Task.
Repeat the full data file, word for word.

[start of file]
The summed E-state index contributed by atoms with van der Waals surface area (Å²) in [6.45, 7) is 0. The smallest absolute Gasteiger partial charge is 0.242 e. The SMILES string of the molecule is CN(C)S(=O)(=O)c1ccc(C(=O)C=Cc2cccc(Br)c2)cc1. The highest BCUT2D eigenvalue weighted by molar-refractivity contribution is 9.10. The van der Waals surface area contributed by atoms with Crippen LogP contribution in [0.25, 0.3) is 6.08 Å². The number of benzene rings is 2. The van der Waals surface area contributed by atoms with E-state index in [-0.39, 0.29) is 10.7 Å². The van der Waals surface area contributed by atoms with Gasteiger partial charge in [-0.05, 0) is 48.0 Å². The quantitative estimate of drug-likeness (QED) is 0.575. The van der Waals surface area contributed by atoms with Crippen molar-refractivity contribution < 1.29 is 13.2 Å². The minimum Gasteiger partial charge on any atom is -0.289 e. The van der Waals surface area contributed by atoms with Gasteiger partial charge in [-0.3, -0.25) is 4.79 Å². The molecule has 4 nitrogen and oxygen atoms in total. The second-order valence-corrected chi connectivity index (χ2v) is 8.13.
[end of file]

The summed E-state index contributed by atoms with van der Waals surface area (Å²) in [6.45, 7) is 0. The smallest absolute Gasteiger partial charge is 0.242 e. The SMILES string of the molecule is CN(C)S(=O)(=O)c1ccc(C(=O)C=Cc2cccc(Br)c2)cc1. The highest BCUT2D eigenvalue weighted by molar-refractivity contribution is 9.10. The van der Waals surface area contributed by atoms with Crippen LogP contribution in [0.25, 0.3) is 6.08 Å². The number of benzene rings is 2. The van der Waals surface area contributed by atoms with E-state index in [-0.39, 0.29) is 10.7 Å². The van der Waals surface area contributed by atoms with Gasteiger partial charge in [-0.05, 0) is 48.0 Å². The quantitative estimate of drug-likeness (QED) is 0.575. The van der Waals surface area contributed by atoms with Crippen molar-refractivity contribution < 1.29 is 13.2 Å². The minimum Gasteiger partial charge on any atom is -0.289 e. The van der Waals surface area contributed by atoms with Gasteiger partial charge in [-0.3, -0.25) is 4.79 Å². The molecule has 4 nitrogen and oxygen atoms in total. The second-order valence-corrected chi connectivity index (χ2v) is 8.13.